Using information like the above, coupled with testimonials and client success stories will help debunk the common perception that sustainable projects are too expensive in the short term.

Promote Scalability

Not every sustainable project or renewable energy initiative is the same. Again, there remains a market perception that all projects in this industry are large, complex and will be disruptive to the organization. Yes, there are very large scale, complex and potentially disruptive projects out there, like complete building green retrofits. At the same time, there are many lower cost, less complex green solutions that actually can yield strong short term and long term benefits to a company’s bottom line.

  • The point is that “going green” is more diverse and scalable than ever before. Renewables are not only geothermal heating, vast fields of solar panels or installing a complex, high tech control system to manage a large facility.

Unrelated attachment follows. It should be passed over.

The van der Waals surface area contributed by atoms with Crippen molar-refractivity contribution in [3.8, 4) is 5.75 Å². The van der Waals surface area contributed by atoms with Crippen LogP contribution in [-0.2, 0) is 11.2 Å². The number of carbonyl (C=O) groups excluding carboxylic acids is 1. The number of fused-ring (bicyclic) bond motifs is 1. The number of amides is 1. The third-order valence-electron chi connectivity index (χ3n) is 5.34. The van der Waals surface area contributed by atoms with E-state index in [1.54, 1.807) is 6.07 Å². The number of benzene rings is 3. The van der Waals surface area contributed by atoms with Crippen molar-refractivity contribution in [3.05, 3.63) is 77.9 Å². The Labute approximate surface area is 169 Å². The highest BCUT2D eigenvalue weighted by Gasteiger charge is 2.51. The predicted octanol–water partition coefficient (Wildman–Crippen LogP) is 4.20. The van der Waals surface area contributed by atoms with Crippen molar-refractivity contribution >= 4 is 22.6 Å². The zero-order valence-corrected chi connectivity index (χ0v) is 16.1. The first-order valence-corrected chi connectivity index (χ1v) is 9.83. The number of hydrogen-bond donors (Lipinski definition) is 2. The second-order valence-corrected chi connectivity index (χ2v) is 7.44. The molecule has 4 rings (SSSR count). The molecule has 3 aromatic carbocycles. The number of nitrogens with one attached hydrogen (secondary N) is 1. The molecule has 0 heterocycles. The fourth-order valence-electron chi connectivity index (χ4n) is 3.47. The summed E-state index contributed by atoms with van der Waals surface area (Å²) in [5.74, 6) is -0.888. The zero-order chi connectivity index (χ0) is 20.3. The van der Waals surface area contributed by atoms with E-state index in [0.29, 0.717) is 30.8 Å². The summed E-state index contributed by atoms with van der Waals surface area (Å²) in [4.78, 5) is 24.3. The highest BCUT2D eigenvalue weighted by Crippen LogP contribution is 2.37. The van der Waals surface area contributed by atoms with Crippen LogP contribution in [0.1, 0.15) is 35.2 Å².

• Easing the point of entry is a critical marketing strategy for companies that operate in the renewable and sustainable energy space. Instead of shooting for the moon, promote easier points of access, which, if adopted, would lead to larger scale projects in the future.
  • Take lighting upgrades as an example. Promoting the benefits of low cost, low complexity (in most cases, but not all) upgrades from old school, higher cost lighting to LED can produce immediate wins by reducing utility bills.